Definition 6. Let be continuously differentiable. Generalized Mangasarian-Fromowitz constraint qualification (GMFCQ) is fulfilled at if
The relevance of the GMFCQ to our analysis is confirmed by the following proposition.
Proposition 7. Let be continuously differentiable. If the generalized Mangasarian-Fromowitz constraint qualification is fulfilled at , then the perturbation map is calm at . Moreover, if is continuously differentiable, then the problem is calm at .
Proof. For the first part see Flegel et al. [35, Corollary 5]. Note that Mordukhovich  even showed that GMFCQ implies the stronger Aubin property. The second part follows directly from Proposition 4.
Another important property, which is equivalent to graph calmness, is the existence of a local error bound of the constraint set.
Proposition 8. Calmness of the constraints system (15) at is equivalent to the existence of a local error bound: for some constants and .
Proof. See Hoheisel et al. [22, Proposition 3.4].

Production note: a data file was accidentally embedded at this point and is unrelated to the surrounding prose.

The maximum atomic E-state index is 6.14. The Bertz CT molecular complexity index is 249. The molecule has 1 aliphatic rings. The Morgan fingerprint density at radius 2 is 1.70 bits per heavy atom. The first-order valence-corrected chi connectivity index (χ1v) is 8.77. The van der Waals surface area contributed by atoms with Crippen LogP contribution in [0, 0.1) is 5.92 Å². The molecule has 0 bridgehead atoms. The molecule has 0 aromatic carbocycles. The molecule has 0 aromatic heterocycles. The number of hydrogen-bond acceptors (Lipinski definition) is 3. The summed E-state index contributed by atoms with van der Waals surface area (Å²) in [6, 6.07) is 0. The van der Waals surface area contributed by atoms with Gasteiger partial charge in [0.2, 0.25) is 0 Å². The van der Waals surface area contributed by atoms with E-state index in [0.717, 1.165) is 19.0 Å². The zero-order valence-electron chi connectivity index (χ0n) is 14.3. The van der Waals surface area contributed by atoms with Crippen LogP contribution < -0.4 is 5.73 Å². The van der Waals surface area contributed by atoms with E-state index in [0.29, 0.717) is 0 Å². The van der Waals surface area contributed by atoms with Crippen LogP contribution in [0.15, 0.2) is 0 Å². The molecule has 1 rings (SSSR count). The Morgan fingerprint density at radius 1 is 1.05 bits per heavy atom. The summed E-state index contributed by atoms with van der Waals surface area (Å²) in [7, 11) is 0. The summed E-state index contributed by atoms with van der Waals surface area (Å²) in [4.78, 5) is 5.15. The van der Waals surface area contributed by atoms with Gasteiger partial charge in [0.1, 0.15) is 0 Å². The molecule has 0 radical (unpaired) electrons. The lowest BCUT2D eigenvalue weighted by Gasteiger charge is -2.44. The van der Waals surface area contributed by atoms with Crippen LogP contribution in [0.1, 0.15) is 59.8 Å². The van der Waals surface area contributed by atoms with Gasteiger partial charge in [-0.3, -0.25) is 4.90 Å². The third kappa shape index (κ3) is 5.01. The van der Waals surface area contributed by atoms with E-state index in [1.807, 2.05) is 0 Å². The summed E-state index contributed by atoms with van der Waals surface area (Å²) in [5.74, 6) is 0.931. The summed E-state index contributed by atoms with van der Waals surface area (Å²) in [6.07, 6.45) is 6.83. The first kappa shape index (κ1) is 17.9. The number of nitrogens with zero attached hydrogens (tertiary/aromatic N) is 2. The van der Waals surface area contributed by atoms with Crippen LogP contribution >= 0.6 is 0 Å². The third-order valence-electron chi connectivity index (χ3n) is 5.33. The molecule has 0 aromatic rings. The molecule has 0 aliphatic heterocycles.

4. An Asymptotic Equivalence of Stochastic Programming Problems
In this section, we propose a new version of the theorem which concerns asymptotic equivalence of chance constrained problems and problems with penalty objective. We use the notion of optimal values for local optimal values; that is, the vector of decision variables is restricted to for some local optimal solution of (5) in the following theorem.
Theorem 9. One considers the chance constrained problem (1) and the problem with the penalty objective (9). One assumes that (i)the problem (5) has a local solution ,(ii), are continuously differentiable around the local solution ,(iii)the GMFCQ is satisfied at the local solution .For arbitrary , , and put
Then for any prescribed there always exists large enough so that minimization (9) generates local optimal solutions which also satisfy the probabilistic constraint with the given , where denotes the calmness modulus of the problem (9).
Moreover, bounds on the local optimal value of (1) based on the local optimal value of (9) and vice versa can be constructed: with for any sequences of the local optimal solutions of the chance constrained problem and the problem with penalty objective , where .